Finding Alexei Navalny's Yekaterinburg campaign headquarters was a task in itself. Just a few steps away from the city's main pedestrian street, would-be visitors were left wandering through a serious of gloomy courtyards before finally turning a corner to find bored-looking police officers staring at their mobile phones. A handful of pro-Kremlin protesters waved their flags, some dressed as Cossacks for good measure. Among them some familiar faces from Moscow. Most were convinced that Navalny is an American agent.
The modest campaign office itself lies up a three-story fire escape, each step a little more wobbly than the last. Proof - if any was needed - that Navalny's team really is running on a tight budget. His campaign manager says average donations are running at 1,000 rubles (16 Euros). Indeed the campaign's biggest headache so far has been the decision by Yandex Money, Russia's equivalent to Paypal, to close Navalny's fundraising account. Yandex cites new rules banning use of the service for political aims – a move Navalny says is politically motivated.
Inside, Navalny preaches to the converted while taking questions from the press. In Russia's polarized media landscape that largely means liberal, online media. As far as Russian state TV is concerned, Navalny does not exist, at least out of court. Fighting corruption, shrinking purchasing power and Navalny's plan for a 25,000-ruble (400-euro) minimum wage dominated the questions. Whether or not Russians would actually get the chance to vote for Navalny come March 2018's presidential elections was barely discussed. Most of those in attendance seemed to take it as a given that Navalny's name would be on the ballot.
Embezzlement conviction grounds for disqualification?
On February 8, a court in Kirov handed Navalny a five-year suspended sentence for embezzlement. Navalny stands accused of forcing the director of a state company to sell 16 million rubles (260,000 euros) of lumber to an associate under market value, during his time as an adviser to a regional governor back in 2009.
It's the same case that the European Court of Human Rights threw out in 2016, calling the proceedings "arbitrary and unfair." Navalny and his co-defendant had been found "guilty of acts indistinguishable from regular commercial activities."
Navalny was scathing in his response to the verdict, arguing the prosecution had failed to provide any new evidence against him and mocking the judgement as "copy-paste." He has vowed to go back to Strasbourg. But that will take time. Once his appeals are exhausted, Navalny will have a criminal record, a circumstance that disqualifies him from holding public office under existing law.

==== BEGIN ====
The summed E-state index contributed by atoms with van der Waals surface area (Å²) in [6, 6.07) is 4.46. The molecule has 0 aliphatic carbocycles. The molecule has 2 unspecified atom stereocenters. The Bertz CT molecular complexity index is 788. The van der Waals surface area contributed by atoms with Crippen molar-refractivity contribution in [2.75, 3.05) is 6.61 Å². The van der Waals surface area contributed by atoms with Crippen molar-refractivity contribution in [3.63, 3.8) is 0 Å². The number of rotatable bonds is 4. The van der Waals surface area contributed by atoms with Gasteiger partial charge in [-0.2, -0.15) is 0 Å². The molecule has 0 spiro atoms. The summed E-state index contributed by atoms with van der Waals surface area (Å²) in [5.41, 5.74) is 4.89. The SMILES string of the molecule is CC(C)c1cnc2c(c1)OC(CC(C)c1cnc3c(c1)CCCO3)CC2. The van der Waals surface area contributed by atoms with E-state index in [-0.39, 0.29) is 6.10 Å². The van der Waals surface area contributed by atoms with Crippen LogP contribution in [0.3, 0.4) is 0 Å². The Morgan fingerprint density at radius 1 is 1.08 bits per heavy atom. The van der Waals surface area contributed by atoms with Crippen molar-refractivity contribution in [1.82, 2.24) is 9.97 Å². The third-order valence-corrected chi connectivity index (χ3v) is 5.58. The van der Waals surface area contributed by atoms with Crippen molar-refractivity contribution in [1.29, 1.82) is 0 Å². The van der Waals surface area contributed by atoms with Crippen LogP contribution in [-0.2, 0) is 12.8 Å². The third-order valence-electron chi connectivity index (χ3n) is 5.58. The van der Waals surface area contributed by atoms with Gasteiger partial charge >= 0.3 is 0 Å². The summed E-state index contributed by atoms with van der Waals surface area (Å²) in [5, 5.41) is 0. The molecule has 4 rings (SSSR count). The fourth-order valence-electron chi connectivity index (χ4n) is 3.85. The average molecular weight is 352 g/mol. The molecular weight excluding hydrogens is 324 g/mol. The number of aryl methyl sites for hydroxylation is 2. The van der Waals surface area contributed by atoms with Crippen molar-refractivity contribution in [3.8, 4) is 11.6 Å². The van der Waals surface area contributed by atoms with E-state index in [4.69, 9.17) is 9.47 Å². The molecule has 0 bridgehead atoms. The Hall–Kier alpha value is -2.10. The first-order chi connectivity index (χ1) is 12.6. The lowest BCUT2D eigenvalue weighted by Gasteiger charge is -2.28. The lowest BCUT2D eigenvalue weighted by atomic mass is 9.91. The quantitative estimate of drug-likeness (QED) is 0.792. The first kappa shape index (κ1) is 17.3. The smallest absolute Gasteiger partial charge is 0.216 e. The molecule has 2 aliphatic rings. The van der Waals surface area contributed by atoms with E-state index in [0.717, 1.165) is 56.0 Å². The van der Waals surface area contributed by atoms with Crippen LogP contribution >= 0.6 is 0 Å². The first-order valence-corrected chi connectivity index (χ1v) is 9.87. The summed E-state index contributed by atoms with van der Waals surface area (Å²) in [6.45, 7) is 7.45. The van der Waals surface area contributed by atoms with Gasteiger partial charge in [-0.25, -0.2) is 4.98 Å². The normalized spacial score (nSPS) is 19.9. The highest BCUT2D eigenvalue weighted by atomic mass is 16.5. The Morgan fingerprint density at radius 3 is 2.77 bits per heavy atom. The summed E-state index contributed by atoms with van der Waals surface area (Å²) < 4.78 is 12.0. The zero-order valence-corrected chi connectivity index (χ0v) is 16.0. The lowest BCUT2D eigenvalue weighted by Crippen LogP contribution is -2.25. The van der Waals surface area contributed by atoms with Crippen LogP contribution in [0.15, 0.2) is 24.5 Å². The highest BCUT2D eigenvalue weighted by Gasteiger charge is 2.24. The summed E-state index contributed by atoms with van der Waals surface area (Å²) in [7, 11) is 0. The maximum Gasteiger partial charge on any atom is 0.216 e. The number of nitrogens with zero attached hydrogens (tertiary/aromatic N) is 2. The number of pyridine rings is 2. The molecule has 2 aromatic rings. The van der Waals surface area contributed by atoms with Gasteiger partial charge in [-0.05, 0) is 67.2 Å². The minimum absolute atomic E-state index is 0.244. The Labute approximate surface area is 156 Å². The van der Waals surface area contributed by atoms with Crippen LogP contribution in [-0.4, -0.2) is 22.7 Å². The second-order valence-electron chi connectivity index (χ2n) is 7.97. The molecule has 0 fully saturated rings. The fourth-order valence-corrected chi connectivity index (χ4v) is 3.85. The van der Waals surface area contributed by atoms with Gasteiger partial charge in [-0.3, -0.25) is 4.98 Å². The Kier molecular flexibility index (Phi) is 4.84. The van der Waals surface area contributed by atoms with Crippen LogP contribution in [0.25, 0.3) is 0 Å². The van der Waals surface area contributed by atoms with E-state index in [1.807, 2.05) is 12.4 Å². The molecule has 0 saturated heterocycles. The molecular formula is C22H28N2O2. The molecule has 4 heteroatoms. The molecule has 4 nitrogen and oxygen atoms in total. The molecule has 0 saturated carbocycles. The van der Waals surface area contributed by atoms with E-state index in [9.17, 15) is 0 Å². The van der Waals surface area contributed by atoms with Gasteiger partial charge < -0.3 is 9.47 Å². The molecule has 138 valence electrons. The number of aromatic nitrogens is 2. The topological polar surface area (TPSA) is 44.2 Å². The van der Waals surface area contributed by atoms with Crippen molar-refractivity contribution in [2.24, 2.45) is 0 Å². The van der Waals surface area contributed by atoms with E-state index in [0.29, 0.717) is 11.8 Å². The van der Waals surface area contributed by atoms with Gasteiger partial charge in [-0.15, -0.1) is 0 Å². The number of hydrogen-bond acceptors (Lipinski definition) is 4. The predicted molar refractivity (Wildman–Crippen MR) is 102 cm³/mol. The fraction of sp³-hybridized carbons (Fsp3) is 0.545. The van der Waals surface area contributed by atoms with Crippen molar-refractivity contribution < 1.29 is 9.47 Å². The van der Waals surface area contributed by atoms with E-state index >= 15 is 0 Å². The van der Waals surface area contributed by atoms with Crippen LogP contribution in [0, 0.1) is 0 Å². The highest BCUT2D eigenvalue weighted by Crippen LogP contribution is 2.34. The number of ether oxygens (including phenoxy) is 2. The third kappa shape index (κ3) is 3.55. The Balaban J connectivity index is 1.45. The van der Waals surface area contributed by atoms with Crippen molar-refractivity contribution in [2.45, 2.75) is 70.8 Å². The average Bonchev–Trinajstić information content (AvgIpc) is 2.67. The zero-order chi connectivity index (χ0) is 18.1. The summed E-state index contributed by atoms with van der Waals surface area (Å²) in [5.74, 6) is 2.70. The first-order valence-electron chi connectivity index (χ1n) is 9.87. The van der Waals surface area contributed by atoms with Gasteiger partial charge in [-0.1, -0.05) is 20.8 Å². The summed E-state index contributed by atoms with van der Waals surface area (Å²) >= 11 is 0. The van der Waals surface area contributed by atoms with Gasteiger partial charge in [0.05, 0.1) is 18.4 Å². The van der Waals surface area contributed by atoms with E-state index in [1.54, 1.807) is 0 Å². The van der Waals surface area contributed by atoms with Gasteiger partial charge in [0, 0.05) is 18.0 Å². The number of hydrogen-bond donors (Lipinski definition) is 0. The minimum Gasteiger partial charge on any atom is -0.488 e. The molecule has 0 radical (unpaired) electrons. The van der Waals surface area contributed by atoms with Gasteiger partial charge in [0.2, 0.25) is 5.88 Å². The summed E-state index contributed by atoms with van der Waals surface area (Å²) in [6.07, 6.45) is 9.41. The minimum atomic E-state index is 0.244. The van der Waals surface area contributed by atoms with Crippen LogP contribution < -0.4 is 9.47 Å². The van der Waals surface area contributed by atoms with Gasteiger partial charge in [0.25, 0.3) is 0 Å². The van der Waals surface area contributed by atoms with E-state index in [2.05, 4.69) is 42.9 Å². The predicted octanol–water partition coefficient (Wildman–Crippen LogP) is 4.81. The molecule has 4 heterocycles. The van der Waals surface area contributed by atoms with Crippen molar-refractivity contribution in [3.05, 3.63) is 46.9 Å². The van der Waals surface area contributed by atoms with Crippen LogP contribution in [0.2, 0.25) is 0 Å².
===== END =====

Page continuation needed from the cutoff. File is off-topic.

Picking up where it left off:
Public opposition widespread, but far from unified
"I have the right to run for election. I will demand that I'm included – I have the constitution on my side," Navalny told DW. A lawyer by training, Navalny argues only custodial sentences have any bearing on the civil right to run for election. But given his form in the Russian courts, how will he make sure his name is on the ballot? People power. "Back in 2013, public support forced them to let me out of prison the day after they sentenced me to 5 years in prison," he remembers. What form that kind of public pressure would take Navalny refused to specify.
However, Navalny rejected criticism from parts of the Russian opposition who say his participation would only add legitimacy to a contest that they say is sure to be rigged against him – in terms of media access, finance and even vote counting. "I'm not legitimizing anything," he insists, stressing that to him it's more important to provide an alternative to pro-Kremlin opposition candidates - it's about 'doing what I have the right to do.'
Russians want democracy 'but afraid of the word'
A longtime thorn in President Vladimir Putin's side, Navalny is confident that his long-standing focus on free elections, economic freedoms and fighting corruption will pay off with Russian voters. When describing their ideal system of government, most Russians would describe democracy, he said, but are "afraid of the word," which was discredited by association with the chaotic transformation that characterized the 1990s and Russia's first post-Soviet brush with democracy.
Whether Navalny will be able to convince ordinary Russians that competitive elections do not necessarily mean the falling living standards and insecurity that accompanied them in the 1990s is going to be decisive for his campaign. The Kremlin has spent over a decade making the link between 'stability' and rising prosperity. Falling real wages now provide a chance to challenge that narrative.
Standing room only as Navalny meets volunteers
Across town people spilled out into the corridor of a shopping center as Navalny spoke to newly-registered campaign volunteers. After an uneventful cameo by pro-Kremlin protesters who hadn't made it into the campaign headquarters earlier in the day, the Navalny team says they registered some 600 volunteers. Many of those attending told DW it was their first experience of political activism. Tellingly, all of them had first heard of Navalny and his campaign online.
Kremlin watchers say no final decision has yet been taken on Navalny's participation in next year's presidential poll. But whatever the outcome, the next stage of Alexei Navalny's political evolution hinges on his ability to make the jump into the offline world and connect with the nearly 80 percent of Russians who rely on state television for information. Navalny's decision to fight this election – on or off the ballot papers - is set to give him ample opportunity to try.